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Winter Constellations — The mythology and science behind star patterns in the Winter sky above Lincoln. Run time: approximately 20 minutes.
Astro News: The latest news from Astronomy, an exciting science where new discoveries are reported nearly every day! Run time approximately 15 minutes (varies with the amount of news).
Earth’s Nearest Neighbor: A new program about the moon, runs on evenings when the moon is visible. Run time: 21 minutes.
Your Window on the Universe
Featuring views of the night skies through our 3 Telescopes!
Presentations & Programs
Astronomy Presentations every Saturday Night!
It's all FREE
There is NO ADMISSION CHARGE
We’re open every Saturday year-round.
Hyde may be closed if Saturday falls on or very near a major holiday. If in doubt call first: (402) 441-7094.
Sundown to 11 PM
8 PM to 11 PM
7 PM to 10 PM
What we’re looking at through the observatory’s telescopes in February:
Venus is very low in the west after sunset, moving a bit higher in the sky each day, but still beyond the reach of the Hyde telescopes at opening time. Mercury enters the evening sky midmonth, but remains too low to be viewed. All the other major planets are in the morning sky before dawn (Mars, Jupiter and Saturn). Uranus and Neptune are in the early evening sky, and we may turn the telescopes on them occasionally, but they appear as unimpressive marble-sized objects.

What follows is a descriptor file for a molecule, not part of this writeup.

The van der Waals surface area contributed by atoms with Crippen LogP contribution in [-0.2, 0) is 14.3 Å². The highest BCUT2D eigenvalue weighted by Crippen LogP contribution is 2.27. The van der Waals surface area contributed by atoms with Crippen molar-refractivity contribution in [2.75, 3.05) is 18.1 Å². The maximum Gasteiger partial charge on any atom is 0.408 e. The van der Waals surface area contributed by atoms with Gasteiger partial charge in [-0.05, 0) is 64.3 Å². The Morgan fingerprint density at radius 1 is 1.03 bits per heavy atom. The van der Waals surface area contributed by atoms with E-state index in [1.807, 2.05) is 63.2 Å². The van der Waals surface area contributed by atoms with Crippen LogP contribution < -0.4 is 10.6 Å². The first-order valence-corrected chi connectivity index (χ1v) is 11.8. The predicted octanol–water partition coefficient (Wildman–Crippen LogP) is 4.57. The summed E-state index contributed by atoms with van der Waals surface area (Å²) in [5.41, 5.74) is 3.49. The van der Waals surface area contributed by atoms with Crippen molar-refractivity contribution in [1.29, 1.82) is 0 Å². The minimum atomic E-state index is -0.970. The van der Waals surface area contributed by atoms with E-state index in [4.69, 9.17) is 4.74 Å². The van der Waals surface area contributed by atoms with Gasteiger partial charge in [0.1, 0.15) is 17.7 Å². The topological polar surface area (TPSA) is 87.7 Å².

On Saturday public nights this month: February 3 — the moon is nearing Last Quarter (on the 7th) and rises after the observatory closes at 10 p.m.; February 10 — the moon is between Third Quarter and New, and is not in the evening sky during observatory hours; February 17 — the moon is just past New, a thin crescent in the west, but it sets just as the observatory is opening; February 24th — the moon is just past First Quarter and is in the sky all evening making for good viewing.
Deep Sky Objects
Galaxies, Nebulae, globular star clusters and other objects beyond the solar system will be viewed through the telescopes throughout the month, depending upon sky conditions. Among the objects in our Winter sky are the Pleiades, an open star cluster of luminous young stars enmeshed in a cloud of galactic dust, and the Great Nebula of Orion (M42), a cloud of dust and gas where new stars are actively forming.